The State of Wild North Atlantic Salmon
The State of North Atlantic Salmon Report
The State of North Atlantic Salmon Report was published by NASCO in 2019. It highlights the unique life cycle of the salmon, provides information on salmon abundance, the pressures it faces, and gives examples of how these pressures are being addressed. The report shows that wild Atlantic salmon provides society with a host of values, benefits and ecosystem services.
A Species in Crisis
These are challenging times for wild Atlantic salmon. Abundance remains low, or even critically low in some areas.
Between 1983 and 2016 – a period of just 33 years – numbers of wild Atlantic salmon prior to any fishing taking place (known as the pre-fishery abundance, or PFA) fell by more than half. The rate of decline was most dramatic from 1983 to 1990, when salmon numbers fell from around seven million to five million fish. And while the rate of decline since 1990 has slowed, a further 33% of salmon have been lost – meaning the number in 2016 was estimated to be around 3.38 million.
During the same period (1983 to 2016), there was a marked reduction in exploitation. Prior to the 1960s, countries made their own rules about salmon harvest with no international discussions. In October 1983, the Convention for the Conservation of Salmon in the North Atlantic Ocean – the birth of the North Atlantic Salmon Conservation Organization (NASCO) – created a large protected zone free of targeted fisheries for Atlantic salmon in most areas beyond 12 nautical miles from the coasts. This resulted in an immediate reduction in the commercial salmon fishery which, at its peak in 1973, harvested some 3.5 million salmon.
Despite these significant fishery reductions, numbers of Atlantic salmon continue to decline. We know this in part through the tagging of several million fish each year for assessment and research purposes. It now (since 2007) takes about double the amount of eggs to produce one adult (compared to the period prior to 1990) that will return to that same river to spawn – an indication of the multiple pressures facing the species throughout its complex life cycle.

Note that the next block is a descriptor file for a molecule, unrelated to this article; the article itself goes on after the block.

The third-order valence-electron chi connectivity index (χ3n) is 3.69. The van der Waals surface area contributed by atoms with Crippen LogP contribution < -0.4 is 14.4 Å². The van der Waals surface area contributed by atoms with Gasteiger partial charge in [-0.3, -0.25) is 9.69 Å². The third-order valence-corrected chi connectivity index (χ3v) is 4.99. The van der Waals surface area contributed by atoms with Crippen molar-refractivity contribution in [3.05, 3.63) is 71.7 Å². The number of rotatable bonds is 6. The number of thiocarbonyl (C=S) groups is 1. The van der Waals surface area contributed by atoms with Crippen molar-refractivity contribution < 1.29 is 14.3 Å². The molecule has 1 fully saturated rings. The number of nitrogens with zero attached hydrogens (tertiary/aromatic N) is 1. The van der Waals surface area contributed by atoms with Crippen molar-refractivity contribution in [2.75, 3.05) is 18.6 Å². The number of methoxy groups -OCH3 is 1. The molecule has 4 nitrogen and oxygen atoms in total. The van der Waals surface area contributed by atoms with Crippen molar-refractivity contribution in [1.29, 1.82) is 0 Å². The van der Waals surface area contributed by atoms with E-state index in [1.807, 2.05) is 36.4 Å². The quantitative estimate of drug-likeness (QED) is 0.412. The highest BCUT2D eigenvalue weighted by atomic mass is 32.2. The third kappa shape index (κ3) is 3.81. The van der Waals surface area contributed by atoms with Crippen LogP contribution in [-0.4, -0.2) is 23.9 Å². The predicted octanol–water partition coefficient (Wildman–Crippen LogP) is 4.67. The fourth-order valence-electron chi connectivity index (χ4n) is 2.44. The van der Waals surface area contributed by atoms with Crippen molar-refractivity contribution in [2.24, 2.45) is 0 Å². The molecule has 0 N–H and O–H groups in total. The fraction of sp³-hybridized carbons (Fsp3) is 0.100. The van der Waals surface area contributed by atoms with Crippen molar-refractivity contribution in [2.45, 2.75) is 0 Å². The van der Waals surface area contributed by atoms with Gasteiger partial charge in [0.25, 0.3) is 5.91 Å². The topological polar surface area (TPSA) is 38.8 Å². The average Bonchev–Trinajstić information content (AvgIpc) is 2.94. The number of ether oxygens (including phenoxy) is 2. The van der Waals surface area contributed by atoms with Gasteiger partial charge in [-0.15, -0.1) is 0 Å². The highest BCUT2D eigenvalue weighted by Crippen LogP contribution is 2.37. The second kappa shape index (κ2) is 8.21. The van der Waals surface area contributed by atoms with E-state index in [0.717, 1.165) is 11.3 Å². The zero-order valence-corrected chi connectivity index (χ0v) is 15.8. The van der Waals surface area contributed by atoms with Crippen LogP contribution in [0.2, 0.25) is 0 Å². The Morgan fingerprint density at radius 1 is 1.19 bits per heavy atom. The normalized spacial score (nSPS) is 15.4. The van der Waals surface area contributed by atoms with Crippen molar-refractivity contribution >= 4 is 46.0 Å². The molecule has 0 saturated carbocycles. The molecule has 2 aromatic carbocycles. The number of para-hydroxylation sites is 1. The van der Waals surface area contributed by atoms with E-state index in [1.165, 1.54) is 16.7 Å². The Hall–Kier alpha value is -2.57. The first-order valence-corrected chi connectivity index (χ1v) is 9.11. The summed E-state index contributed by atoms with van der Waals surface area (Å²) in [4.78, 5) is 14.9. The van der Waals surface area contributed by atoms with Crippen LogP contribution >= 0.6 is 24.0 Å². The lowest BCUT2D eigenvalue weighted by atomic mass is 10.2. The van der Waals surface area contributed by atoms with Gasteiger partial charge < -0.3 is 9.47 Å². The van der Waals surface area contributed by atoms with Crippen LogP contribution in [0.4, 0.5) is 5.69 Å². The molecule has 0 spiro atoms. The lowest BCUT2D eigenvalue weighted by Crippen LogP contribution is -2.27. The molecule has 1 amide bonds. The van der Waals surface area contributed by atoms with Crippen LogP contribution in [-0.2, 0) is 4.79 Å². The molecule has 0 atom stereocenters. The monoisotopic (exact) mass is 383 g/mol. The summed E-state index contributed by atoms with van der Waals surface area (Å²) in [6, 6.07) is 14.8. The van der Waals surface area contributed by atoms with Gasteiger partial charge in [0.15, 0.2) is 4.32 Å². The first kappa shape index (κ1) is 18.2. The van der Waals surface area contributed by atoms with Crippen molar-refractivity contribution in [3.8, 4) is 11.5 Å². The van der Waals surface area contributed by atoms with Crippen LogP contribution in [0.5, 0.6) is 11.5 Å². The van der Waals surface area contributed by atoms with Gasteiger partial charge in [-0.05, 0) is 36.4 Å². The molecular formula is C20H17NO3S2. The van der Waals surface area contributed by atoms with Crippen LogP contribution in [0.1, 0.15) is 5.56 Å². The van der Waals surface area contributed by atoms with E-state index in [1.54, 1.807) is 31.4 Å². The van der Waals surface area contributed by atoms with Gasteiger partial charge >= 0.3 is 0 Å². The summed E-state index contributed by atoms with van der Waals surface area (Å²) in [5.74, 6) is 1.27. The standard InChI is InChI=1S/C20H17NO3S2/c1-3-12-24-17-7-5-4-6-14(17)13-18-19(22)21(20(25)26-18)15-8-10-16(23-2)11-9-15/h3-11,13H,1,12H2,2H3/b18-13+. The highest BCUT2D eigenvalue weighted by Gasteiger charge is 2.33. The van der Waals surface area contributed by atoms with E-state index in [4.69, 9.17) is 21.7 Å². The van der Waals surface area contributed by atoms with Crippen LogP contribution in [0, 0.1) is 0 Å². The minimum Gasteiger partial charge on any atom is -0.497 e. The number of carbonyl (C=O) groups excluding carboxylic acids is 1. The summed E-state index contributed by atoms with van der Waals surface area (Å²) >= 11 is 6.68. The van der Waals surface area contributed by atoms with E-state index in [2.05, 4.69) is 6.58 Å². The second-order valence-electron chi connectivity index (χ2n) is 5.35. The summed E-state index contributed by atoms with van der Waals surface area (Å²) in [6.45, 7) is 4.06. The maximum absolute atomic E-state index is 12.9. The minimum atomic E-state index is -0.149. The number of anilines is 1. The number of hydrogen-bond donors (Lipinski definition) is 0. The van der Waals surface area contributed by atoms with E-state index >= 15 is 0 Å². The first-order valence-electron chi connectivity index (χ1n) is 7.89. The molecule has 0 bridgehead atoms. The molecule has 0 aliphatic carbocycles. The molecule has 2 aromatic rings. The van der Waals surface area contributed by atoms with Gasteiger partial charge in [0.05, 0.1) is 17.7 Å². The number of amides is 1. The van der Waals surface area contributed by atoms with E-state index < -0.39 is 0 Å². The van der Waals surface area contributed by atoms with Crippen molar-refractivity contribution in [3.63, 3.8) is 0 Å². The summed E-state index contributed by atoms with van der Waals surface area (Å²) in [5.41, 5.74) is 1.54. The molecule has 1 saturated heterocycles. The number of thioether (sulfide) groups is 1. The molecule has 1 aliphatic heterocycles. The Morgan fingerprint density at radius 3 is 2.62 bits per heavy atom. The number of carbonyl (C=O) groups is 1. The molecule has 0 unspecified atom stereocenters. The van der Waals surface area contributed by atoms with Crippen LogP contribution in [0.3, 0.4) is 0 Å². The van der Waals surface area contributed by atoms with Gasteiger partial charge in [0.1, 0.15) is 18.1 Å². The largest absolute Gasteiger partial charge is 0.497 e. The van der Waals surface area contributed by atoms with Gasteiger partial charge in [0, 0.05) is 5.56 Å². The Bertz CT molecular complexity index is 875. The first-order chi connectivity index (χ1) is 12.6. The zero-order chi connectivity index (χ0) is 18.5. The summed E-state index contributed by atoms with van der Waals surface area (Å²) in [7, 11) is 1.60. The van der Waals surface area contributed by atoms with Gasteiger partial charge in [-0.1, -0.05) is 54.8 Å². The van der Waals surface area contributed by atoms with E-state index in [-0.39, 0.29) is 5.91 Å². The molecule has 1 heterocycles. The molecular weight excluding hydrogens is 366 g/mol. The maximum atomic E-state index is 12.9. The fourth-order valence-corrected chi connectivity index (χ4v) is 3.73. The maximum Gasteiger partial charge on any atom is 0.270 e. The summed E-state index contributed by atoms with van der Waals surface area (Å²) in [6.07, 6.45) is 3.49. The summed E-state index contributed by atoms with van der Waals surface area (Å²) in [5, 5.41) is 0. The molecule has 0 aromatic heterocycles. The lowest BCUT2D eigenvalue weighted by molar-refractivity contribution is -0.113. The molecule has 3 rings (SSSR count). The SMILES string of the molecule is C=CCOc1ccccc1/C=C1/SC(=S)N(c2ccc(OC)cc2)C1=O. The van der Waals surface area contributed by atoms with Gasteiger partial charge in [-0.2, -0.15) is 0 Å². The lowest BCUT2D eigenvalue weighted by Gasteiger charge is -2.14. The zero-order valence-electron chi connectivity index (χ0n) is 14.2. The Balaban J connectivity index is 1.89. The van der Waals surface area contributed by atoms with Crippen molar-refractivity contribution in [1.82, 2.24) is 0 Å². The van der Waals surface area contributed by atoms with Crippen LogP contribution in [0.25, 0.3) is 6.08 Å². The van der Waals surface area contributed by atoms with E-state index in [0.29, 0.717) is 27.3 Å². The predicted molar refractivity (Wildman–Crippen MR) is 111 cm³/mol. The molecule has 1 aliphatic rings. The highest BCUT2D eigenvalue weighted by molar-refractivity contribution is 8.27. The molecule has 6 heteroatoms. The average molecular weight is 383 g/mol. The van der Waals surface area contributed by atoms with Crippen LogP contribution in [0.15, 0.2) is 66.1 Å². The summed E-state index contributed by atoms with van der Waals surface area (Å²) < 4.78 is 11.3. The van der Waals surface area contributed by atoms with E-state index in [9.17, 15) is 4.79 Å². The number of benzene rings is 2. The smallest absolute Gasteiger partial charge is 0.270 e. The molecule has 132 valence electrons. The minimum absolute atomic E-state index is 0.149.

A Special Life Cycle
The North Atlantic salmon begins life in the rivers of countries that surround the Atlantic basin – from Portugal, Spain and New England (USA) in the south of its range to sub-Arctic Canada and Russia in the north. Spawning occurs in the autumn and winter, with female salmon depositing between 1,000 and 2,000 eggs (ova) per kilogram of body weight into a nest (or redd) made on the gravel bottom of rivers.
Hatching occurs the following spring. The young salmon (or alevins) are nourished by the yolk sac until they emerge from the gravel as fry to commence feeding. After the first year of life, the young fish are known as parr.
Following a period in fresh water, which can range from one to seven years, the parr undergo an enormous physiological, morphological and behavioural change, known as smoltification, that allows them to adapt to the salt water of the Atlantic Ocean. These smolts, as they are now known, migrate to the ocean in the spring and, after one or more years at sea, return as adult salmon to their rivers of origin to spawn. Once back in fresh water, they change colour to a mottled reddish-brown. The male fish also change shape, developing a prominent hook or kype on the lower jaw. Most salmon die after spawning, but a small proportion, mainly females, will spawn again following another trip to sea.